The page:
By Ben Westhoff and Sarah Purkrabek
By Steve Brennan
By Joseph Hess
By Allsion Babka
By Kelsey McClure
By RFT Music
By Christian Schaeffer
By Gabriel San Roman
There are those who will forever associate United Kingdom label Ninja Tune with the long-gone and stupidly named trend known as trip-hop. In the early '90s, the label pioneered the fusion of hip-hop beats, dark samples and acid jazz through artists such as Cold Cut, Funki Porcini and DJ Food. At the time, the genre seemed ready to capitalize on hip-hop's adaptive structure while freeing it from the chest-beating gangsta lyrics that had hijacked American rap music. But as the '90s wore on, trip-hop withered in the overheated hype, labels such as Mo'Wax faded out of focus and the best MC that the genre produced, Tricky, couldn't cut an album that didn't annoy the shit out of everyone. But unlike many of its competitors, Ninja Tune weathered the storm and emerged from the '90s with an impressive roster and respectable record sales.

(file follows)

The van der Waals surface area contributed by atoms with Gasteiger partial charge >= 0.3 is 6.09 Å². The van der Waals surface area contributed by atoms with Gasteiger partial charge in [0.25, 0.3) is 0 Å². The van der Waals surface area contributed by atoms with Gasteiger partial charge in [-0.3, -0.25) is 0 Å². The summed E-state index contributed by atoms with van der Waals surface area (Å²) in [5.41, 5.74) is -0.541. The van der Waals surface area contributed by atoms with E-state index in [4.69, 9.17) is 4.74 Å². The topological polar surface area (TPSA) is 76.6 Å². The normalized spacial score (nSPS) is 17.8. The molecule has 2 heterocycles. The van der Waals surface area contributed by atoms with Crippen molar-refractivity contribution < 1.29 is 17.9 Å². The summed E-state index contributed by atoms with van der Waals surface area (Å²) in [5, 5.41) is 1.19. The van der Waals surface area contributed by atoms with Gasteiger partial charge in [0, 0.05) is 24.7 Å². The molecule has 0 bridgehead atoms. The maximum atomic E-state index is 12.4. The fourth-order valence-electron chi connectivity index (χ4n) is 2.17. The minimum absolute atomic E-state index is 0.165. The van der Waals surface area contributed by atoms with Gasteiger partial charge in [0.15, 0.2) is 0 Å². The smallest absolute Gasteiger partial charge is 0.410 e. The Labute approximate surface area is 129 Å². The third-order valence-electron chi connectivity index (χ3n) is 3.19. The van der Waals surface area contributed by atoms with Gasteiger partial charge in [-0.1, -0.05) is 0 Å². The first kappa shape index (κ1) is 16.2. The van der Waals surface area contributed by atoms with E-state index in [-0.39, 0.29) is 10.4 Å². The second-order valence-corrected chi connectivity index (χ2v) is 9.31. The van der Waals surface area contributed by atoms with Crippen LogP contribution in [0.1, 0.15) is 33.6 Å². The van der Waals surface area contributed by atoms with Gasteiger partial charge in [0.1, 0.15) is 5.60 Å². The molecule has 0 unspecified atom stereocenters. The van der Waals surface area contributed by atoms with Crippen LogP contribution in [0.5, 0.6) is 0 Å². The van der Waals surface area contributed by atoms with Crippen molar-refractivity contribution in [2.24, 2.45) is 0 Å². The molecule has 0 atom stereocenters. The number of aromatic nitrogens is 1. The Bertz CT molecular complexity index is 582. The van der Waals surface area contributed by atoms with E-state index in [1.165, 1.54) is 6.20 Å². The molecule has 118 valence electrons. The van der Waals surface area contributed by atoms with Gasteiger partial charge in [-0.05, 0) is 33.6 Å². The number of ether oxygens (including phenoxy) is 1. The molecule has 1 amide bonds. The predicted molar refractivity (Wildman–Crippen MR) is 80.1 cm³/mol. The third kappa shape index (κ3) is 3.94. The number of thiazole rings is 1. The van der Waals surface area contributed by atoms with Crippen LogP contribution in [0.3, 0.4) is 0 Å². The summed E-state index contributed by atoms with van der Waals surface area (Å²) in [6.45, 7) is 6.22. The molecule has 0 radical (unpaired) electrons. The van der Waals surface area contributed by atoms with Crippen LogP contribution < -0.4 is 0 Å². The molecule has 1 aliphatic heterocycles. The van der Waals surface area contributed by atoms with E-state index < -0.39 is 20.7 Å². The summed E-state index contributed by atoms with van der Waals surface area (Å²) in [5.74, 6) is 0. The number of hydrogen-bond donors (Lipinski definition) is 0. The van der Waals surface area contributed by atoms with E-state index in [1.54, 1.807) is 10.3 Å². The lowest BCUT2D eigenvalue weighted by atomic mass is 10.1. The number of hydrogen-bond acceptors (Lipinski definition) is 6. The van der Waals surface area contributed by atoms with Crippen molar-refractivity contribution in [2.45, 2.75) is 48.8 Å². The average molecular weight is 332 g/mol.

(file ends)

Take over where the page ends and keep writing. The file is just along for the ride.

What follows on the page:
This longevity is due in large part to the label's commitment to cultivating bands with unique sounds of their own alongside more high-profile and commercially lucrative DJs and knob twiddlers. Some of these recruits -- such as the spectacular NYC-based Afrobeat outfit Antibalas; the multi-cultural fusionists Up, Bustle and Out; and modern visual-jazzists Cinematic Orchestra -- are the result of sharp recruiting efforts. Others have been with the label for years, quietly developing and releasing excellent music just under the radar.
One such act is 9 Lazy 9, an Italian trio that forgoes vocals in favor of a mix of moody rhythms, mournful horns, ephemeral hip-hop samples and deep dub. The band's latest release, Sweet Jones, evokes the production formula of that other trip-hop poster child, Portishead, but without Beth Gibbons' despairing vocals and heavy emotional burden. Within that dark framework is instead a range of feeling augmented by whimsical guitar melodies, ambient sounds, jazzy hi-hats, wistful synth lines and sweet flute accents, all combined with head-nodding beats. 9 Lazy 9 is what trip-hop was supposed to be: good, deep music without the pretension, music that takes you on a voyage through a dark landscape but doesn't make you want to throw yourself from a bridge when it's over.